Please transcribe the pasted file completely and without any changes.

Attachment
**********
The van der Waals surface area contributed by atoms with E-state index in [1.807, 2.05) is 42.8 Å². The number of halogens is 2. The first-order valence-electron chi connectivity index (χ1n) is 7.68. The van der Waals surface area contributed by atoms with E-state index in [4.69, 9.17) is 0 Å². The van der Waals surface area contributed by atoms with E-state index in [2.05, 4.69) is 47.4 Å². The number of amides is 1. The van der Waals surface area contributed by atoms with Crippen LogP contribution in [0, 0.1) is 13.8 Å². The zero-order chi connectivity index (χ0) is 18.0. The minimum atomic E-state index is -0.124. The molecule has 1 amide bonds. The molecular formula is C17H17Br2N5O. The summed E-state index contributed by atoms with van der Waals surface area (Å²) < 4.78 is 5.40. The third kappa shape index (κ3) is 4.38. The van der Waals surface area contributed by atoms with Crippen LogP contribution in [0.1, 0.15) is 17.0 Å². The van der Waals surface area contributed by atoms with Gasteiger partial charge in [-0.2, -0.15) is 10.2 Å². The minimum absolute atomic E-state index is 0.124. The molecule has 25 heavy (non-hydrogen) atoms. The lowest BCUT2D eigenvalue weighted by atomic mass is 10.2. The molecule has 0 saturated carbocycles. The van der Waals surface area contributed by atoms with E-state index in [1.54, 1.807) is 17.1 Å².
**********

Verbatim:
The van der Waals surface area contributed by atoms with E-state index in [1.807, 2.05) is 42.8 Å². The number of halogens is 2. The first-order valence-electron chi connectivity index (χ1n) is 7.68. The van der Waals surface area contributed by atoms with E-state index in [4.69, 9.17) is 0 Å². The van der Waals surface area contributed by atoms with E-state index in [2.05, 4.69) is 47.4 Å². The number of amides is 1. The van der Waals surface area contributed by atoms with Crippen LogP contribution in [0, 0.1) is 13.8 Å². The zero-order chi connectivity index (χ0) is 18.0. The minimum atomic E-state index is -0.124. The molecule has 1 amide bonds. The molecular formula is C17H17Br2N5O. The summed E-state index contributed by atoms with van der Waals surface area (Å²) < 4.78 is 5.40. The third kappa shape index (κ3) is 4.38. The van der Waals surface area contributed by atoms with Crippen LogP contribution in [0.1, 0.15) is 17.0 Å². The van der Waals surface area contributed by atoms with Gasteiger partial charge in [-0.2, -0.15) is 10.2 Å². The minimum absolute atomic E-state index is 0.124. The molecule has 25 heavy (non-hydrogen) atoms. The lowest BCUT2D eigenvalue weighted by atomic mass is 10.2. The molecule has 0 saturated carbocycles. The van der Waals surface area contributed by atoms with E-state index in [1.54, 1.807) is 17.1 Å².